Unfortunately, by his own reckoning, he doesn't succeed at identifying sustainability design principles. This is rather frustrating, although given the complexity of the goal entirely understandable; indeed it appears that Dr. Ehrenfeld himself is disappointed. Having clearly establishing the knowledge frontier he is unable to see through the fog beyond.
So where might one turn for such principles? What was the barrier that prevented Dr. Ehrenfeld from penetrating the fog of the unknown?
Oddly perhaps, an idea struck me while reading the latest work by Donald A. Norman, who some consider the father of Human Interaction Design (HID, often called Human or User Interface Design). As examples: in the 1980's he helped establish the Apple Human Interface Guidelines and then in the early 1990's wrote the seminal Design/Psychology of Everyday Things (to be revised fall 2013 with new chapters on Design Thinking and Design in World of Business).
What's odd? As far as I am aware, at least professionally, Dr. Norman has never expressed views or an interest in environmental, social and economic sustainability; although of course a good user interface based on empathetic understanding of the user is a (small but vital) component of enabling human flourishing. This latter idea is one Dr. Norman has consistently made.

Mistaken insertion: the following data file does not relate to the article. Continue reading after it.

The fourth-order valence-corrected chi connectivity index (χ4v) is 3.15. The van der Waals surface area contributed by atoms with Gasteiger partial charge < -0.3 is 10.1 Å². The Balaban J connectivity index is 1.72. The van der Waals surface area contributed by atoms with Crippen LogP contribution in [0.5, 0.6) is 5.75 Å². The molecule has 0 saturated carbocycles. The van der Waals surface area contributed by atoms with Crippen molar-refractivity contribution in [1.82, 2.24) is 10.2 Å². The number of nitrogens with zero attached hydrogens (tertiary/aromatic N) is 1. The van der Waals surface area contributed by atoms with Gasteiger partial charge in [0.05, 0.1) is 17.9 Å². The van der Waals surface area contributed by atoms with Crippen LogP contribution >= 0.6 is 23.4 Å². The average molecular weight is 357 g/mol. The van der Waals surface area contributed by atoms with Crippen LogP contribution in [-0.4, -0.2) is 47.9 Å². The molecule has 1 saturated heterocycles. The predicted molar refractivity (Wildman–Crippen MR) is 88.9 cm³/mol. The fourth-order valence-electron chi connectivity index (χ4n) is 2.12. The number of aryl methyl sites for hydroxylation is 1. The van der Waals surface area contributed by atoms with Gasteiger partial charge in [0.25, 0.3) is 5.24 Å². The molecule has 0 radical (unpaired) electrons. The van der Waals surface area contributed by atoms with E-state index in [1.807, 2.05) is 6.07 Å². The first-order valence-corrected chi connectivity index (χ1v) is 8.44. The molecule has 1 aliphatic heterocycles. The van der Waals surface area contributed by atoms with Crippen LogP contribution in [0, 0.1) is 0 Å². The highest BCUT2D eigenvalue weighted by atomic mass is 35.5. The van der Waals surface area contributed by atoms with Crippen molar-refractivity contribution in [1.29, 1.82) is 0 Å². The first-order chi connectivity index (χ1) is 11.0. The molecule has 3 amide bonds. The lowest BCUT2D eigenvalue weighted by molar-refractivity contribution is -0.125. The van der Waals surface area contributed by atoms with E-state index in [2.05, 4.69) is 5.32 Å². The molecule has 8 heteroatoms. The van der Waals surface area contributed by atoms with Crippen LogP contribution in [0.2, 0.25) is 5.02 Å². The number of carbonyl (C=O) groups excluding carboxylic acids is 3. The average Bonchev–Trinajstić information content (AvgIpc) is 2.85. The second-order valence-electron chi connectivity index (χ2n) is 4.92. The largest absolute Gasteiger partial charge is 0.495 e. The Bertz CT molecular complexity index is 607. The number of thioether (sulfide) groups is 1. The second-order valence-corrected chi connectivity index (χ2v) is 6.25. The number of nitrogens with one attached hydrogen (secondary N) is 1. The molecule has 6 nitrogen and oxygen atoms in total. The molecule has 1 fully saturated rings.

So how did the connection between HID and Sustainable Design principles arise in my mind? Let me tell you the story.
In Living with Complexity Dr. Norman does two important things.
Firstly presents a mea culpa of sorts from his prior works. He (finally) recognizes that simplicity should not be the goal of Human Interaction Design; rather the goal should be the presentation of the complexity necessary and inherent in all human activity in ways that facilitate learning, and efficient and effective use of a socio-technical system's functionality.